Drupal 7 – Installing and Configuring WYSIWYG

The module install is pretty straightforward. After extracting the files and then enabling the module (there are two of them – WYSIWYG and the “bridge”) I was a bit puzzled because when I went to the module’s configuration screen it listed CKEditor as “not installed”. Looking closely at the instructions, you need to have a copy of the editor’s code placed in a new directory all/sites/libraries. I put a full copy of the editor in there and then restarted apache.

Sure enough that did the trick, but I still had a problem. When I went back to the editor I still could not see the menus and options to upload files. I still had the original CKEditor enabled. I figured that Drupal might still be putting the original editor in the fields rather than the “new” one so I disabled the original one and bounced everything. Now when I went to edit stuff I could see an editor loading, but the toolbars were completely empty. What now? I went back into the WYSIWYG setup screens and under buttons all the checkboxes were off. I went thru and checked them all and voila!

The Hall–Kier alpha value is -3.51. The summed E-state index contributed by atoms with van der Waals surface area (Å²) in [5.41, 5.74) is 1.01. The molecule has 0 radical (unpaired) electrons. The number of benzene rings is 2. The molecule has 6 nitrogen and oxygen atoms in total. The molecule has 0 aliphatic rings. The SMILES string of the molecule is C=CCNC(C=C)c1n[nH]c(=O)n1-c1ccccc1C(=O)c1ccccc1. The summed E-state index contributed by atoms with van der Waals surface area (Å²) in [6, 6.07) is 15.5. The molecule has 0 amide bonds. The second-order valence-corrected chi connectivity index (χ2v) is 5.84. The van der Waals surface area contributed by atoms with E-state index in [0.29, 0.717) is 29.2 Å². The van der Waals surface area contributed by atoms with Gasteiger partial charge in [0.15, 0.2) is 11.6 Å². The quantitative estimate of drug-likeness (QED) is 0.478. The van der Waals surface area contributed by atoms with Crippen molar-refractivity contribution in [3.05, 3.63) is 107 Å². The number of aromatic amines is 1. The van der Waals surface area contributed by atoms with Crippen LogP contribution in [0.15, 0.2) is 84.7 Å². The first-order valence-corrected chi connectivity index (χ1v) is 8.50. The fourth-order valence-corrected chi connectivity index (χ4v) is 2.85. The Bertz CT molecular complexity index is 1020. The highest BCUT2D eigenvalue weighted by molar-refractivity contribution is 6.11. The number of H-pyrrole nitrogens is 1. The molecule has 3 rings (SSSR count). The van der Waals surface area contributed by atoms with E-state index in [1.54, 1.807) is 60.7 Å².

With that fixed everything seems to be working right. The browse button now appears properly when the image add screen is displayed. When you click browse the IMCE screens open up and you can either browse images already on the server or upload new ones.

That sure seems like an awful lot of work to get something that is almost universally expected and desired to be used out of the box. Once it is working its ok. I think because the modules are all coming from separate sources that the user experience is not that great. It just looks and feels a bit clunky as a user, but for not I’m satisfied with this configuration. The editor itself is ok, but since WYSIWYG supports a bunch of different editors I am going to try them all and see which one is the best.